We are also looking more deeply into the concept of dosage and behavior. How many hours and what type of a program is needed for a child from an underserved community to develop a long-term interest in AI technologies, so much so that she will become an innovator and leader when she joins the workforce? Is it 50 hours or 100 hours or 1000? That is what we are systematically researching.
One area I am very proud of is our curriculum. We are the only educational organization that has a curriculum that makes AI concepts accessible to the broader public, especially in hands-on ways that helps people gain an intuitive understanding of these fundamental concepts.
What are the major challenges in making AI more accessible to local communities? How do you overcome these challenges?
Similar to any type of significant behavior change (weight loss, de-addiction, exercise, combating depression etc), it is not easy to learn new behaviors. We are asking people to shift their mindset to focus on lifelong learning. It’s not enough to think that if you go to college, you will be set for life. Now you may have to retrain in significant ways 3-4 or even more times in one lifetime. This can be scary and requires significant planning and infrastructure to make the learning process easy and fun – just like videogames!
Which AI start-ups and labs are you following?
I am actually following a lot of individual AI researchers (especially women), rather than startups. I have been interviewing them, learning more about their research, what they are excited about, and what advice they would give the broader public. It’s been a very exciting project! I am also closely following the work Google is doing. For instance, I have been playing with their recent AIY voice kit, that brings industry-level voice recognition software to lay users like myself – for $25. Amazing! I am also intrigued by AI-ON – an innovative alternative to graduate school and traditional research.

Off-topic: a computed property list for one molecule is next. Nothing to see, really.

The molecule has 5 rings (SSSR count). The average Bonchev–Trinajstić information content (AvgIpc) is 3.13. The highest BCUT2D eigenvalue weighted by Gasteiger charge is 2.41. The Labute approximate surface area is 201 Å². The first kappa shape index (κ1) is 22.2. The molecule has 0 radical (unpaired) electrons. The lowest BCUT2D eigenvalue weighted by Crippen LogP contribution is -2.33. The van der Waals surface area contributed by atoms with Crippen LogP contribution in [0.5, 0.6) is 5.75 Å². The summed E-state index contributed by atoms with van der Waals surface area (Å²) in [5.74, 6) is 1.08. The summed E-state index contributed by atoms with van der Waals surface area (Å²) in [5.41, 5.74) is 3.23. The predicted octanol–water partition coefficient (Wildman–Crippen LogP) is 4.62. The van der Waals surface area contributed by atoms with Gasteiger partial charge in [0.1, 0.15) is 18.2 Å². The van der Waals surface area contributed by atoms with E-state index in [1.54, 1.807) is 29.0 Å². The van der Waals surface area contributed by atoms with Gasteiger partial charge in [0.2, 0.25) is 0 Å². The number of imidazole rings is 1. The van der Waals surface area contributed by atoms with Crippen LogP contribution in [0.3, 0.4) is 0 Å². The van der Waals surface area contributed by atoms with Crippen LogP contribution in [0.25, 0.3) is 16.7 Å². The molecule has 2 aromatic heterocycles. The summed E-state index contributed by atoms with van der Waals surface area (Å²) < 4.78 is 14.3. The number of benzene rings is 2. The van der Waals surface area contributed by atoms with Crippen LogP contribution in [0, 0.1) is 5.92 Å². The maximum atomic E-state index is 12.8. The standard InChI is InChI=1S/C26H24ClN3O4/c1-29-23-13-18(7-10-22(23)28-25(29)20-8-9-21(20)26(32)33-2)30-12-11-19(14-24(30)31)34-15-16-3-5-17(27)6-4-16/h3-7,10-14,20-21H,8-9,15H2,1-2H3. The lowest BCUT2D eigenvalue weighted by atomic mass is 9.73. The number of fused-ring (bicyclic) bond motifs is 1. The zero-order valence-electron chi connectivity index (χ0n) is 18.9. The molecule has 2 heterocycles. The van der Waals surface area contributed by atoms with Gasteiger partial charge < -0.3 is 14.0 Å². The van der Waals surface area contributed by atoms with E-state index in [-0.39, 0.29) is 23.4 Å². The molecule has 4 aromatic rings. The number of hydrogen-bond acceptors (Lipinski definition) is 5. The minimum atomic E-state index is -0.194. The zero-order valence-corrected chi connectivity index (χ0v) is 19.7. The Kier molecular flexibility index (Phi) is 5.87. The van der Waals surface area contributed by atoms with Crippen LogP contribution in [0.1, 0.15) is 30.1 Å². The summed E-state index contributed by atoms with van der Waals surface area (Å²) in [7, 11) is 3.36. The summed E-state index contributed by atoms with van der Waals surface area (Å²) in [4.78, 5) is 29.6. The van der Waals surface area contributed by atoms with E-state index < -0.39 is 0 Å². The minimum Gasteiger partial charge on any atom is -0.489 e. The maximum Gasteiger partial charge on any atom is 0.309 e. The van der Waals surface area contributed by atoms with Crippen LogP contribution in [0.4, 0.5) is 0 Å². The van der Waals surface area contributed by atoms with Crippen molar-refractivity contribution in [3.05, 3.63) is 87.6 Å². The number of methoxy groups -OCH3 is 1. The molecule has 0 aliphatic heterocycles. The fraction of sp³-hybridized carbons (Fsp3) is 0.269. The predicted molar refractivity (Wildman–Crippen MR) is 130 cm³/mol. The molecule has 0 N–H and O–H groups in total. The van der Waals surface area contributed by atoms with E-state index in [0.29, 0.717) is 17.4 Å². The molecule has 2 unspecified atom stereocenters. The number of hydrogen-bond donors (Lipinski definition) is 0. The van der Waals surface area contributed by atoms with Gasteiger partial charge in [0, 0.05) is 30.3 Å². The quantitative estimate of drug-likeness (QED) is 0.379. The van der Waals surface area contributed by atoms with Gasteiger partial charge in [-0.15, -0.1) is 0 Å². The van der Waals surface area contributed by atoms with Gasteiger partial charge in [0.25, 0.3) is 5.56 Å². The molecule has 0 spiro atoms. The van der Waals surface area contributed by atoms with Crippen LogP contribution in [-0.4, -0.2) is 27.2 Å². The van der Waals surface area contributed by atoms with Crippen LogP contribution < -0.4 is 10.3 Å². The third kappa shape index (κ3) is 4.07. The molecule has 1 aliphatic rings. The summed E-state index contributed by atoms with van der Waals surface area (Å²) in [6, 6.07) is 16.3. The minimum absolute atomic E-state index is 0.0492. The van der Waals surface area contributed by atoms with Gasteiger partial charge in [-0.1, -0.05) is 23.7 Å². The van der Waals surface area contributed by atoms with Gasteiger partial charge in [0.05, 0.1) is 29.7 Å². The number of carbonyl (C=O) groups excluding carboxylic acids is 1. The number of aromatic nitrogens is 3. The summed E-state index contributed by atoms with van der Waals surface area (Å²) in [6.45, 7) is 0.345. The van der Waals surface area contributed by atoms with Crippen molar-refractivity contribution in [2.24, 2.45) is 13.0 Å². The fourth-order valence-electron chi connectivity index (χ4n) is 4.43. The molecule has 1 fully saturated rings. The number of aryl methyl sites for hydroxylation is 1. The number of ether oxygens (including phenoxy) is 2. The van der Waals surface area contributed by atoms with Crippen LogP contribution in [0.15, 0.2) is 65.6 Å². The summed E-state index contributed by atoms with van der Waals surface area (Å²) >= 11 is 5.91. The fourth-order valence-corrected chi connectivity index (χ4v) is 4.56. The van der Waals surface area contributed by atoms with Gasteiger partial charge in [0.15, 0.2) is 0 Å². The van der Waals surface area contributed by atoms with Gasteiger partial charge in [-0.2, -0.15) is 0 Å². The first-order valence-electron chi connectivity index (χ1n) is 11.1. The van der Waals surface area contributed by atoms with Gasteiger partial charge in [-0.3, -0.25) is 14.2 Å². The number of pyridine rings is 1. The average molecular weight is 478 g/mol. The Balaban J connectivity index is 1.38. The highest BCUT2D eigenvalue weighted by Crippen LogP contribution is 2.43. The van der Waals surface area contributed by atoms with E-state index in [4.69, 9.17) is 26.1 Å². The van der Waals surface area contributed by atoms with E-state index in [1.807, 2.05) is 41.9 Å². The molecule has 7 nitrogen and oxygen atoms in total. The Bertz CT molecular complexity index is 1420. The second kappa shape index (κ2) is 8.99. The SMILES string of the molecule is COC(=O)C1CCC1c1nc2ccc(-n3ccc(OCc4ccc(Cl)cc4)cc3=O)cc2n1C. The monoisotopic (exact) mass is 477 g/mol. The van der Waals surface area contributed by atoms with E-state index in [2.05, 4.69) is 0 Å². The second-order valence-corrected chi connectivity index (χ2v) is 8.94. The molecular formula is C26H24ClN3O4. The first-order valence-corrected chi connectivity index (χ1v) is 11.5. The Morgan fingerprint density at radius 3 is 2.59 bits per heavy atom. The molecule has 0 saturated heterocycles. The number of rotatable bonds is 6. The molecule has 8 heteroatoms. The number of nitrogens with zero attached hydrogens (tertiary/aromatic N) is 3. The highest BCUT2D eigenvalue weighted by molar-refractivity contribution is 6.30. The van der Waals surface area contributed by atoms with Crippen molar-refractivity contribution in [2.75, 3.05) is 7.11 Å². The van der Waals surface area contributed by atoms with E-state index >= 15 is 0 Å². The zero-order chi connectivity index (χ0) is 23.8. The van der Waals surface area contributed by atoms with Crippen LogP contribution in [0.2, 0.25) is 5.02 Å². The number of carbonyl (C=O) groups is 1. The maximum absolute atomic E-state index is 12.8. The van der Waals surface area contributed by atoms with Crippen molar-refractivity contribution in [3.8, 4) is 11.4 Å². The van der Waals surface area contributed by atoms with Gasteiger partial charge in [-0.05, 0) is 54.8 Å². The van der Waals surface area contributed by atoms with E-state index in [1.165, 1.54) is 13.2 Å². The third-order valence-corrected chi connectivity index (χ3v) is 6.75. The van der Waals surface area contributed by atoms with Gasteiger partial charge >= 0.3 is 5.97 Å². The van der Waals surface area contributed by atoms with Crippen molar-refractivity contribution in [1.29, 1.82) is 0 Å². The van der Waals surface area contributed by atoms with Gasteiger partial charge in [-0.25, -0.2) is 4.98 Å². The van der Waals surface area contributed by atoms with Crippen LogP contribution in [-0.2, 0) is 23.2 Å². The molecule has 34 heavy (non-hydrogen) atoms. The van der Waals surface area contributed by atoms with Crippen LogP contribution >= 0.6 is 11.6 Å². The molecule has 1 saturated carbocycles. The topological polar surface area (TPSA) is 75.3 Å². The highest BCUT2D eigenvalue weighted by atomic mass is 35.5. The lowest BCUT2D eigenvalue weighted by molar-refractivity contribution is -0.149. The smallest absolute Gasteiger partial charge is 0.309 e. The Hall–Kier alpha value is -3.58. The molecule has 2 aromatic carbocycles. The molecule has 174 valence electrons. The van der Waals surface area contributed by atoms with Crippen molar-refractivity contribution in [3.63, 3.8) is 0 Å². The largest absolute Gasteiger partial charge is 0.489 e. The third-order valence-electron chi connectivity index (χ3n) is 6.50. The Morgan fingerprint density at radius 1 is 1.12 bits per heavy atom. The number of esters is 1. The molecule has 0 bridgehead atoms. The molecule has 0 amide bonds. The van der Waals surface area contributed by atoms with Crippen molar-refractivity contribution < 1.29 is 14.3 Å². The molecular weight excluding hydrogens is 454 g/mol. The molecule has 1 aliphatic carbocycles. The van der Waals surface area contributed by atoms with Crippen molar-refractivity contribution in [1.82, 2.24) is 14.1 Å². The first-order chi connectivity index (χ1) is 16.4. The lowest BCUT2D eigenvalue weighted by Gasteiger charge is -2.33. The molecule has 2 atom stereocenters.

What applications within the AI and computing sectors are you interested in?
I am interested in a few areas – one is understanding what consciousness is about, what does it mean. Ryota Kanai at Araya (in Japan) is working on this. I was really intrigued by the questions Yuval Noah Harari raised in his book Homo Deus regarding consciousness and developing intelligent systems. Two other areas I am intrigued by are computational humor and program synthesis (machines writing code)!
As an AI leader, which industries do you think would be the fastest to adopt AI/ML?
AI has already been a part of our lives for many years. It stops being called AI when its mainstream – like GPS systems. The tech sector of course is the fastest to adopt AI, but then almost every big corporation has a tech team. So every industry will be able to increase productivity with the rise of effective AI tools. The question which I wonder about is which industry will see the biggest gains through AI. There is an interesting simulation done by the World Bank where they try to see what is the highest ROI for a particular donation. They found that money put towards the communities with highest need resulted in the highest ROI. In that sense, it would be interesting to see which industries are furthest from technology and how AI could help increase their productivity.
Besides the IoT and Pharma sectors, what are the new markets for AI technology markets?
The health (hospital care of patients, counseling etc) sector is very intriguing. Education is a huge area. Currently most ed-tech solutions are addressing this issue in a very superficial way. I feel AI has a role to play in increasing motivation and helping develop lifelong learners – and not just better test takers.
Personalized learning as it relates to taking better SAT scores is one step, but its not world changing. I think we need to aim much higher. How can AI technologies help connect people so that they can support learners and motivate them to tackle complex projects, explore new horizons, advance humanity.
What’s your smartest work related shortcut or productivity hack?
Having kids 🙂 I need to work in defined chunks of time when they go to school and after they are asleep. It forces me to prioritize and step away and look at the big picture!
Tag the one person in the industry whose answers to these questions you would love to read:
Thank you Tara! That was fun and hope to see you back on MarTech Series soon.